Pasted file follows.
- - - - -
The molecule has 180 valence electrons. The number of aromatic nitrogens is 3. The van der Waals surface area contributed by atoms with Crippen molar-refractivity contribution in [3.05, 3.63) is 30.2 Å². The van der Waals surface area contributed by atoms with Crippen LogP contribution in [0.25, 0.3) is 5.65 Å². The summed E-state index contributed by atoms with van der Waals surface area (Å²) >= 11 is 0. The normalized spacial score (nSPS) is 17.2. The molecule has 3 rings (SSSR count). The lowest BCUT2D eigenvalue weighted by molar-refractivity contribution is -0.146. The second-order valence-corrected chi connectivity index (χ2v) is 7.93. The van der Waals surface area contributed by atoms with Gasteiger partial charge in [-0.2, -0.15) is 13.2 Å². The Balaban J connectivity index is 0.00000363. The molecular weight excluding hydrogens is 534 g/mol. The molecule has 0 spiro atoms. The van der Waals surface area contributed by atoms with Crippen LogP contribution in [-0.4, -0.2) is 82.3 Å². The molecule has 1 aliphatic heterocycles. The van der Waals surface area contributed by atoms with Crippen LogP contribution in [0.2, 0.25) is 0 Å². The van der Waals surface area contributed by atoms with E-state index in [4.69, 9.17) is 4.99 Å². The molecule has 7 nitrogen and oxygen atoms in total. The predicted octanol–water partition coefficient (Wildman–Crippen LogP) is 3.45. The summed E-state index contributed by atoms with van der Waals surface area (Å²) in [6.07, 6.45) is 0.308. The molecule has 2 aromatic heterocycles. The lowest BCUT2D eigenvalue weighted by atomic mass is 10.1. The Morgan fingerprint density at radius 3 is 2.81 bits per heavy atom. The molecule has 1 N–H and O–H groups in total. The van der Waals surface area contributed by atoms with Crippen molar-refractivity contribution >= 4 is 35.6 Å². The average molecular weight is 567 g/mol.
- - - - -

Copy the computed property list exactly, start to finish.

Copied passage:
The molecule has 180 valence electrons. The number of aromatic nitrogens is 3. The van der Waals surface area contributed by atoms with Crippen molar-refractivity contribution in [3.05, 3.63) is 30.2 Å². The van der Waals surface area contributed by atoms with Crippen LogP contribution in [0.25, 0.3) is 5.65 Å². The summed E-state index contributed by atoms with van der Waals surface area (Å²) >= 11 is 0. The normalized spacial score (nSPS) is 17.2. The molecule has 3 rings (SSSR count). The lowest BCUT2D eigenvalue weighted by molar-refractivity contribution is -0.146. The second-order valence-corrected chi connectivity index (χ2v) is 7.93. The van der Waals surface area contributed by atoms with Gasteiger partial charge in [-0.2, -0.15) is 13.2 Å². The Balaban J connectivity index is 0.00000363. The molecular weight excluding hydrogens is 534 g/mol. The molecule has 0 spiro atoms. The van der Waals surface area contributed by atoms with Crippen LogP contribution in [-0.4, -0.2) is 82.3 Å². The molecule has 1 aliphatic heterocycles. The van der Waals surface area contributed by atoms with Crippen LogP contribution in [0.2, 0.25) is 0 Å². The van der Waals surface area contributed by atoms with E-state index in [4.69, 9.17) is 4.99 Å². The molecule has 7 nitrogen and oxygen atoms in total. The predicted octanol–water partition coefficient (Wildman–Crippen LogP) is 3.45. The summed E-state index contributed by atoms with van der Waals surface area (Å²) in [6.07, 6.45) is 0.308. The molecule has 2 aromatic heterocycles. The lowest BCUT2D eigenvalue weighted by atomic mass is 10.1. The Morgan fingerprint density at radius 3 is 2.81 bits per heavy atom. The molecule has 1 N–H and O–H groups in total. The van der Waals surface area contributed by atoms with Crippen molar-refractivity contribution >= 4 is 35.6 Å². The average molecular weight is 567 g/mol.